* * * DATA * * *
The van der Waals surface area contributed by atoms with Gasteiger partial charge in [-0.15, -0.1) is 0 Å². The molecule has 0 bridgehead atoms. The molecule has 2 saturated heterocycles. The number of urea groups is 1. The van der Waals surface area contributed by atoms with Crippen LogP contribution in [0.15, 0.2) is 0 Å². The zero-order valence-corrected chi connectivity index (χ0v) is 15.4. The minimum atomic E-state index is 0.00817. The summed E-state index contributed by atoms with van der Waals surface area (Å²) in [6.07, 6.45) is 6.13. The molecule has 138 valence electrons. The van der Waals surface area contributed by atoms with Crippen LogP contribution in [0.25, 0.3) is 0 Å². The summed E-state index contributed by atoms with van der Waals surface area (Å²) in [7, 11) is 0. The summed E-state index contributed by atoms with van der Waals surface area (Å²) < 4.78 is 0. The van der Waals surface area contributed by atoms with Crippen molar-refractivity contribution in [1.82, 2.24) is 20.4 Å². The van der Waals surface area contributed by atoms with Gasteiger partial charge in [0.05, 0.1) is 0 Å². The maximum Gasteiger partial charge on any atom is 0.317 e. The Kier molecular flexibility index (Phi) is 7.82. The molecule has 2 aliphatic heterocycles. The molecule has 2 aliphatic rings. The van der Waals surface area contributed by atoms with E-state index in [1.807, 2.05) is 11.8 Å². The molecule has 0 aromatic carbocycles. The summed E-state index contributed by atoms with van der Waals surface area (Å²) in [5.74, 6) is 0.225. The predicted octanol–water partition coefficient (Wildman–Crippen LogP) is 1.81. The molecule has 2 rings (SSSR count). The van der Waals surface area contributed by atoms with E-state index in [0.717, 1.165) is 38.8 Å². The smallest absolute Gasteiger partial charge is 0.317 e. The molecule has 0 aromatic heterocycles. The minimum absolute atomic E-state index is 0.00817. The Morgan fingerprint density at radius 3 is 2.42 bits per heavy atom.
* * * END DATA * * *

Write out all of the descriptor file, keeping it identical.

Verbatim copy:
The van der Waals surface area contributed by atoms with Gasteiger partial charge in [-0.15, -0.1) is 0 Å². The molecule has 0 bridgehead atoms. The molecule has 2 saturated heterocycles. The number of urea groups is 1. The van der Waals surface area contributed by atoms with Crippen LogP contribution in [0.15, 0.2) is 0 Å². The zero-order valence-corrected chi connectivity index (χ0v) is 15.4. The minimum atomic E-state index is 0.00817. The summed E-state index contributed by atoms with van der Waals surface area (Å²) in [6.07, 6.45) is 6.13. The molecule has 138 valence electrons. The van der Waals surface area contributed by atoms with Crippen LogP contribution in [0.25, 0.3) is 0 Å². The summed E-state index contributed by atoms with van der Waals surface area (Å²) in [7, 11) is 0. The summed E-state index contributed by atoms with van der Waals surface area (Å²) < 4.78 is 0. The van der Waals surface area contributed by atoms with Crippen molar-refractivity contribution in [1.82, 2.24) is 20.4 Å². The van der Waals surface area contributed by atoms with Gasteiger partial charge in [0.05, 0.1) is 0 Å². The maximum Gasteiger partial charge on any atom is 0.317 e. The Kier molecular flexibility index (Phi) is 7.82. The molecule has 2 aliphatic heterocycles. The molecule has 2 aliphatic rings. The van der Waals surface area contributed by atoms with E-state index in [1.807, 2.05) is 11.8 Å². The molecule has 0 aromatic carbocycles. The summed E-state index contributed by atoms with van der Waals surface area (Å²) in [5.74, 6) is 0.225. The predicted octanol–water partition coefficient (Wildman–Crippen LogP) is 1.81. The molecule has 2 rings (SSSR count). The van der Waals surface area contributed by atoms with E-state index in [0.717, 1.165) is 38.8 Å². The smallest absolute Gasteiger partial charge is 0.317 e. The molecule has 0 aromatic heterocycles. The minimum absolute atomic E-state index is 0.00817. The Morgan fingerprint density at radius 3 is 2.42 bits per heavy atom.